The SEC has announced its fiscal 2022 Enforcement stats, which hit new records. According to the press release, during the year, the SEC filed 760 total enforcement actions, representing a 9% increase over the prior year.  That total included 462 new, or “stand-alone,” enforcement actions, which “ran the gamut of conduct, from ‘first-of-their-kind’ actions to cases charging traditional securities law violations.”  The SEC also recovered a record $6.4 billion in civil penalties, disgorgement and pre-judgment interest in SEC actions, an increase of 68% from $3.8 billion in the prior year. Civil penalties, at $4.2 billion, were also the highest on record.  The press release emphasized that the increase in penalties is intended to “deter future misconduct and enhance public accountability.” In a number of cases, the SEC “recalibrated penalties for certain violations, included prophylactic remedies, and required admissions where appropriate” to make “clear that the fines were not just a cost of doing business.” According to Director of Enforcement Gurbir Grewal, the SEC doesn’t “expect to break these records and set new ones each year because we expect behaviors to change. We expect compliance.” Interestingly, disgorgement, at $2.2 billion, declined 6% from last year. As reported by the WSJ, Grewal, speaking at a recent conference, highlighted the fact that the SEC imposed more penalties than disgorgements, which, in his view, “demonstrated that ‘the potential consequences of violating the law are significantly greater than the potential rewards.’… He added that the SEC ordered more than twice as much in disgorgements as it did in penalties for the five fiscal years before the last one.  ‘So while disgorgement was slightly down from the prior year…it is the first time that the amount ordered to be paid in penalties has been double the amount ordered to be paid in disgorgement,’ he said. ‘The increased penalty-to-disgorgement ratio nonetheless demonstrates that the risk-reward calculation is not what it was even a few years ago.’” 

The press release also highlighted the high priority the SEC places on public company disclosures, with Enforcement focusing on the pursuit of issuers (and their employees) that make materially inaccurate disclosures, as well as auditors “who violate applicable laws and rules in connection with such disclosures.”  The SEC cited as examples charges against Boeing and its former CEO for misleading statements issued after the crashes of two 737 MAX airplanes and charges against Compass Minerals International.

In addition, the SEC stressed the importance of individual accountability, noting that, in fiscal 2022, more than two-thirds of the SEC’s stand-alone enforcement actions involved at least one individual defendant or respondent, including executives such as the former CEO of Boeing.  The SEC also highlighted the use of SOX 304 clawbacks against several senior executives at public companies, which required them to “return bonuses and compensation following misconduct at their firms, even though the executives were not personally charged with the misconduct.”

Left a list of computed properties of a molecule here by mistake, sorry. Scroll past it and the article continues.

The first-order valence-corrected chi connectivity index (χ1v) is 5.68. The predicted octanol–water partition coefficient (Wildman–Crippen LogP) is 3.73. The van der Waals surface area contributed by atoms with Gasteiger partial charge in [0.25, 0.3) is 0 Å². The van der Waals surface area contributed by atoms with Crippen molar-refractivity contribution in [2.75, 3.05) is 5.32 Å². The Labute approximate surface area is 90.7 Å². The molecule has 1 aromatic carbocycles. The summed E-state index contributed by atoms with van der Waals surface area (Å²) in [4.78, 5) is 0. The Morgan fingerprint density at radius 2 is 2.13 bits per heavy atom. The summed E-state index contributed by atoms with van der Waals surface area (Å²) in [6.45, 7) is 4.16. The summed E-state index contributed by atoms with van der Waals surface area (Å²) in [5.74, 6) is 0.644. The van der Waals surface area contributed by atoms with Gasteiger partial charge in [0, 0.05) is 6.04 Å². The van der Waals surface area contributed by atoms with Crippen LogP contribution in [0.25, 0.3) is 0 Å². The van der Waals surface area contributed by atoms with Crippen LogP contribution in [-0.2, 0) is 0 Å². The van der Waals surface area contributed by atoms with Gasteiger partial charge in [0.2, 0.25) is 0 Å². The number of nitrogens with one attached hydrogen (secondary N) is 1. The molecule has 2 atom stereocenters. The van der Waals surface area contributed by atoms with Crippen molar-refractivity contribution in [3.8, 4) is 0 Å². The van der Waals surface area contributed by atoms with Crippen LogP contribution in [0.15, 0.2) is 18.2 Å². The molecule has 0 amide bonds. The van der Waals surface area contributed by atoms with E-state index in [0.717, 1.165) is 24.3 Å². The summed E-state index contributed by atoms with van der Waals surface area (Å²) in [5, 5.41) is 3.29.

The SEC has also pursued several cases relating to inadequate cybersecurity and ESG, applying “time-tested principles concerning materiality, accuracy of disclosures, and fiduciary duty.” Among the cases this year was an action against Vale S.A., a publicly traded (NYSE) Brazilian mining company and one of the world’s largest iron ore producers.

For fiscal 2022, whistleblower awards were the second highest on record, both in the number of individuals receiving awards (103 awards) and the total dollar amounts awarded ($229 million).

According to the press release, the SEC protects whistleblowers by “pursuing individuals or entities who take steps to impede, or retaliate against them for, their whistleblowing,” including charges for overly restrictive confidentiality agreements (see, an earlier case,  this PubCo post) and for “impeding an employee from communicating with the SEC regarding potential misconduct.”

The press release also addressed investigations in parallel with criminal law enforcement, trial wins, use of the enforcement toolkit (including data analytics), meaningful cooperation, gatekeepers, crypto, private funds, regulated entities, market abuses, complex products, public finance abuse, the Foreign Corrupt Practices Act and penalties, undertakings and admissions.  Attached to the press release is a 20-page addendum that identifies each action during the period.

Posted by Cydney Posner